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Novel and biography heralded

'Our Horses in Egypt' and 'God's Architect' take the James Tait Black Memorial Prizes.

August 23, 2008|From the Associated Press

LONDON -- Novelist Rosalind Belben and first-time biographer Rosemary Hill have won Britain's oldest literary award, the James Tait Black Memorial Prizes, the University of Edinburgh said Friday.

Belben won the fiction prize for "Our Horses in Egypt," which tells the story of a young war widow who travels to the Middle East to retrieve her mare in the aftermath of World War I -- and follows the horse itself as it struggles to survive conflict and privation.

Hill took the best biography award for her first book: "God's Architect: Pugin and the Building of Romantic Britain," a study of Augustus Pugin, one of Victorian Britain's leading architects.

The James Tait Black Memorial Prizes are awarded annually by the University of Edinburgh for the best work of fiction and the best biography published during the previous year. Both prizes are worth $18,500.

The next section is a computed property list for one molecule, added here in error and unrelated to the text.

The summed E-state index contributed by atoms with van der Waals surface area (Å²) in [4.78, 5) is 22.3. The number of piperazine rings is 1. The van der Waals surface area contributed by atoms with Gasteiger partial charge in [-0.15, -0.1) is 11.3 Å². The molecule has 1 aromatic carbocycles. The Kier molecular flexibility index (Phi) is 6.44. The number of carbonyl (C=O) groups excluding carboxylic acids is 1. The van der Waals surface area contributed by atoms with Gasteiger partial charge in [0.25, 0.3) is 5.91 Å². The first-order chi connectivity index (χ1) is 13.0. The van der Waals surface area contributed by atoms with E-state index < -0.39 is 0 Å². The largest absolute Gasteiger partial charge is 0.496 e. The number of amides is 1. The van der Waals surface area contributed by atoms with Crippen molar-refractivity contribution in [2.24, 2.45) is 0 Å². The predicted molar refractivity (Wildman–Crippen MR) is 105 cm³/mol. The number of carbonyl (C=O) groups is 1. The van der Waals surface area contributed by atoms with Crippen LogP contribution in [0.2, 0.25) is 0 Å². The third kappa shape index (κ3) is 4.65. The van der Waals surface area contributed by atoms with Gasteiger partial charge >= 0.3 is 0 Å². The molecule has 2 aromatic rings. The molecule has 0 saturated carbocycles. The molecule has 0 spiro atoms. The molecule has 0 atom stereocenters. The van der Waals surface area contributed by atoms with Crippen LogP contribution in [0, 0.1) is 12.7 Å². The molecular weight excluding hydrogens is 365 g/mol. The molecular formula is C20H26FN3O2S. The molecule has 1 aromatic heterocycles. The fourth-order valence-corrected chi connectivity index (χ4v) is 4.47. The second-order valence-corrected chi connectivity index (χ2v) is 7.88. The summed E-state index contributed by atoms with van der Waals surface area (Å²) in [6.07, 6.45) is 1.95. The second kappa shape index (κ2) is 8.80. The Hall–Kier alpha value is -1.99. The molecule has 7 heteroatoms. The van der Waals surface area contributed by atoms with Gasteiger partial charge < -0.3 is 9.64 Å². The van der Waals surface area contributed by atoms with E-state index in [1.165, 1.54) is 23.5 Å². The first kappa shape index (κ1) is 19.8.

"Rosalind Belben's novel was innovatively plotted and convincingly executed, while Rosemary Hill's first book is a biography that does justice to the many facets of the man Augustus Pugin and his work," said professor Colin Nicholson, the awards' manager.

The lesser-known writers won out over bestselling American author Daniel Mason, novelist and poet John Burnside and Pakistani-born Mohsin Hamid.

The James Tait Black Memorial Prizes were founded in 1919 by Janet Coats, the widow of publisher James Tait Black, to commemorate her husband's love of reading.

Past winners include D.H. Lawrence, E.M. Forster, Evelyn Waugh, Ian McEwan, Cormac McCarthy and Graham Greene.

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